Author Archives: carolyntrego

About carolyntrego

Hello, my name is Carolyn and I am a reader; a true bibliophile. I don’t know when I learned to read or what children’s book I had my parents read to me over and over until I memorized it, but I do know the book that sparked my love of reading. It was Muggie Maggie, by Beverly Cleary. Ever since that fateful day, I have never been without a book. My handbag is always bulging with various pieces of reading material so I’m never without something to read. I enjoy sharing my passion for reading with others so a job at the library was a good fit. I have been an employee of the Louisville Free Public Library for eight years and am currently an Adult LA at the Middletown Branch. I hold a Bachelor of Arts in English with a concentration in Creative Writing and a minor in Humanities from Ohio Wesleyan University. I enjoy literary fiction, literary thrillers, memoirs, poetry, essays, and short stories. I am infatuated with many things so this list is by no means complete : New York City, my cats; Edison and Leonard, Starbucks coffee,Edinburgh, Scotland, autumn, museums, baking, fitness, puzzles, calligraphy, The New Yorker, London, chocolate, bookstores, learning and language.

National Poetry Month is here!

“National Poetry Month in April is a special occasion to celebrate the importance of poets and poetry in our culture. In this time of uncertainty and great concern, we can rely on poems to offer wisdom, uplifting ideas, and language that prompts reflection that can help us slow down and center mentally, emotionally, spiritually.” – Poets.org, The Academy of American Poets

Poetry has always brought a sense of calm to me regardless of the state of the world, so I hope our patrons find comfort in this poem by Joyce Kilmer. Visit poets.org to learn more about the National Poetry Month celebration and to read more wonderful verse from our nation’s poets.

Trees

I think that I shall never see

A poem lovely as a tree.

A tree whose hungry mouth is prest

Against the earth’s sweet flowing breast;

A tree that looks at God all day,

And lifts her leafy arms to pray;

A tree that may in Summer wear

A nest of robins in her hair;

Upon whose bosom snow has lain;

Who intimately lives with rain.

Poems are made by fools like me,

But only God can make a tree.

The Hundred-Year House by Rebecca Makkai

“A bighearted gothic novel, an intergenerational mystery, a story of heartbreak, and romance, all crammed into one grand Midwestern estate.”Los Angeles Times

100yrhouse

 

The Hundred-Year House is a great sweeping saga about the Devohr family, and the seat of all their dysfunction, Laurelfield. Once a burgeoning artists’ colony in the 1920’s, frequented by luminaries of the time, the backdrop for inspiration, romance, violence and mystery; now sits decaying and forgotten.

Rebecca Makkai hints at the family’s haunting past with the first sentences:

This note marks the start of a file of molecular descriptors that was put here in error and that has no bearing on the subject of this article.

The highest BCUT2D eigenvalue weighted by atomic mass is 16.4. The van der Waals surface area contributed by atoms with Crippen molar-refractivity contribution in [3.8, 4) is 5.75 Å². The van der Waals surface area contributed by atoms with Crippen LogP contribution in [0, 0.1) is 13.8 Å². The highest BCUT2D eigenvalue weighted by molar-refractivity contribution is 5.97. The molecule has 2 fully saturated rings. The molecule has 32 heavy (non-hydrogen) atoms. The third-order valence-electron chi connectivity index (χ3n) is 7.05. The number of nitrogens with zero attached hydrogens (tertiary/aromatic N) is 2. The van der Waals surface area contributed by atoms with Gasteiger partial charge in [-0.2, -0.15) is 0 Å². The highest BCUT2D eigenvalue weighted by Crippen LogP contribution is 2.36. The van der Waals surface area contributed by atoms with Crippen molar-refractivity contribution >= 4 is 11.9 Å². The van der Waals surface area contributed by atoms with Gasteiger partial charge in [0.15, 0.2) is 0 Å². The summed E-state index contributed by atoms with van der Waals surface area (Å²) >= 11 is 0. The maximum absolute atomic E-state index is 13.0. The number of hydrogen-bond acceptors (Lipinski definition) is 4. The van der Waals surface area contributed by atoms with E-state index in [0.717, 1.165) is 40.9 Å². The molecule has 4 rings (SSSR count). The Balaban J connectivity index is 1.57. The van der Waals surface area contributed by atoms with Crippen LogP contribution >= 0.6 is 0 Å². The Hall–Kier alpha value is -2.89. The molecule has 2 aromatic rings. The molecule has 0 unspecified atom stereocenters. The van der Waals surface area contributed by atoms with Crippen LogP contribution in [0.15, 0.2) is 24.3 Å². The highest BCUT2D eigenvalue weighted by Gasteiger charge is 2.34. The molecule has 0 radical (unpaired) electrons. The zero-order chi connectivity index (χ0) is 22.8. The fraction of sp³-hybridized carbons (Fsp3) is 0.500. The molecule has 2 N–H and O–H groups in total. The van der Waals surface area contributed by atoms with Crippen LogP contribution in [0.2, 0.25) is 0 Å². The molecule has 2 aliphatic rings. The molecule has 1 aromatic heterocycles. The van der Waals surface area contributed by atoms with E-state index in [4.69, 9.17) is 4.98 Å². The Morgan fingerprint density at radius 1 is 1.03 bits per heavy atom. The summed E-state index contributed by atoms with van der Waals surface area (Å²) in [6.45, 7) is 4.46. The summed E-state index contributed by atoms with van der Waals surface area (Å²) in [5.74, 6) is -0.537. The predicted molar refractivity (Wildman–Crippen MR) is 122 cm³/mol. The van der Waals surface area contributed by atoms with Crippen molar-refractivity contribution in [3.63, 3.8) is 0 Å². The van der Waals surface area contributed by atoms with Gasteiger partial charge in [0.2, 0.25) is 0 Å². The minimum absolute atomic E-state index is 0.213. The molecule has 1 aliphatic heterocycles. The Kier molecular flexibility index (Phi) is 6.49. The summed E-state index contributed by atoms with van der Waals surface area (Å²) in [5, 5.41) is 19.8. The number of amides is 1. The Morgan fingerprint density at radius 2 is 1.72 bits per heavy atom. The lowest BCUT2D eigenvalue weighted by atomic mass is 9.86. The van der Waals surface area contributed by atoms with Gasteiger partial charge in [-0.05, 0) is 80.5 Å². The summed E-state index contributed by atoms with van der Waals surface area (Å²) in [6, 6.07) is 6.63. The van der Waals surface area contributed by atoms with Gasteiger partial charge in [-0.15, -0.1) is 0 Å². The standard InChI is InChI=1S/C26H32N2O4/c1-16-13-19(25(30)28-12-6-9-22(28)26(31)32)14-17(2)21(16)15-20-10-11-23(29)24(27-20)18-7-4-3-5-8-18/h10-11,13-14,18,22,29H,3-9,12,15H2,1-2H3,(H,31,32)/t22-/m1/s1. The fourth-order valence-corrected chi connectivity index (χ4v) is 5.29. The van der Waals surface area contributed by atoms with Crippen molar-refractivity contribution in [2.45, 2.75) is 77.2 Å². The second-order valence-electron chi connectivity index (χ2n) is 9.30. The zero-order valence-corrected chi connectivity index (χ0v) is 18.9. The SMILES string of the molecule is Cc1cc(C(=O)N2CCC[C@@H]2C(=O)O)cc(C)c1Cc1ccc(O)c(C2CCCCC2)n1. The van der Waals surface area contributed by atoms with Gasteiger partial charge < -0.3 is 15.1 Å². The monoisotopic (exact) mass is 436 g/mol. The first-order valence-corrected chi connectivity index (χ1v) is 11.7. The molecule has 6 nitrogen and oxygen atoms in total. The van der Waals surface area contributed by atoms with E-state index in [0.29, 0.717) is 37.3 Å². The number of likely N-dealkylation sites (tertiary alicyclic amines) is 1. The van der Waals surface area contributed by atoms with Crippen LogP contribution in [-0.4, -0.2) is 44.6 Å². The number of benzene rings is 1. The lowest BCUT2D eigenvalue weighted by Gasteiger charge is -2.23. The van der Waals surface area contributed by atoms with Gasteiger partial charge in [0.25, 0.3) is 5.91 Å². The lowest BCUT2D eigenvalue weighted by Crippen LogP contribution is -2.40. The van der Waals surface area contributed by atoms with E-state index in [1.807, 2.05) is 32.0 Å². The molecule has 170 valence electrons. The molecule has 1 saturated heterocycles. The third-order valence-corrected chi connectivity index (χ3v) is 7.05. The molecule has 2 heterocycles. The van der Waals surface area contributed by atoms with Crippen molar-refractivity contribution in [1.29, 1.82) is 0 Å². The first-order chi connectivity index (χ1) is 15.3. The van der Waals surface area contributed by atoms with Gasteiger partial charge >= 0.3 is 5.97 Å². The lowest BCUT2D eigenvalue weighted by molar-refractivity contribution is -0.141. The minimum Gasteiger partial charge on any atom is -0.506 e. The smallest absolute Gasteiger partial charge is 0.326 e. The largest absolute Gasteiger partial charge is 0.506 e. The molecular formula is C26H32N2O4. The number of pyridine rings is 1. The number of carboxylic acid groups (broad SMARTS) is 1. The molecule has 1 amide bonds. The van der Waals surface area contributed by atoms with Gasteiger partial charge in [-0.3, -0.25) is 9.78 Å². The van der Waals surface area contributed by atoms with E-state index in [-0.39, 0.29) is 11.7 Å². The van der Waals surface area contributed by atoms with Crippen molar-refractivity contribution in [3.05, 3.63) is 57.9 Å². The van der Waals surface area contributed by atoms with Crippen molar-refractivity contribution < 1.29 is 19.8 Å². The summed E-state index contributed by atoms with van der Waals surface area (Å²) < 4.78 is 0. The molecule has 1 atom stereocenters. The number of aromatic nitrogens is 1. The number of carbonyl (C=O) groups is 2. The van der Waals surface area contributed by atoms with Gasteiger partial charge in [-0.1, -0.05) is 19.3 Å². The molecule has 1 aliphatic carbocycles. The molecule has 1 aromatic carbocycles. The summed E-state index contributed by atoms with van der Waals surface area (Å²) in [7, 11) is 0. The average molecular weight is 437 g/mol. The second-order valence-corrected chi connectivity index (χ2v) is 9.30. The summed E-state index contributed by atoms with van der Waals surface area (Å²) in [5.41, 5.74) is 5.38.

“For a ghost story, the tale of Violet Saville Devohr was vague and underwhelming. She had lived, she was unhappy, and she died by her own hand somewhere in that vast house.”

Mayhem and mystery unravel over three generations of Devohr women as the house and its provenance looms over their lives and ultimately their happiness. Zee is Violet’s great-granddaughter, a Marxist scholar who is embarrassed by her family, and Grace, Zee’s mother and Violet’s daughter, and the current owner of Laurelfield. Both women grapple with trying to define their place, and their identity apart from the grim history of the family estate.

Makkai chronicles the life cycle of the house into four pivotal years: 1999, 1955, 1929 and 1900. With each year we are given a peek into the lives of one of the Devohr women. In 1999, Zee and her husband Doug move into the carriage house on the property while he works on book about Edwin Parfitt, a poet who may or may not have stayed at Laurelfield while it was an artists colony. In 1955, Grace is a newly married woman to a man her family despises, but she loves him despite this. Grace has taken refuge from her family’s disapproval and her husband’s temper in the attic of Laurelfield, the place where her grandmother took her life. While living there, the house and the grounds become a sanctuary for her but in reality it is a crumbling vestige of its former self. In 1929, shortly after the stock market crashes, Laurelfield is struggling to remain relevant as an arts colony. The staff and resident artists, including Edwin Parfitt, are desperate to convince Gamby Devohr (Violet’s son) that the estate is still profitable. And finally in 1900, when Augustus Devohr buys the land on which he will build his family estate or as his wife saw “it as a prison in the wilderness”, the story’s turbulent beginning is revealed.

In a mere 338 pages, The Hundred Year House, is at its’ core a story about a family whose history is colorful, ugly and full of secrets. It is an engaging novel that warrants a second read.

Formats Available: Book (Regular Type, Large Type)

Reviewed by Carolyn, Crescent Hill Branch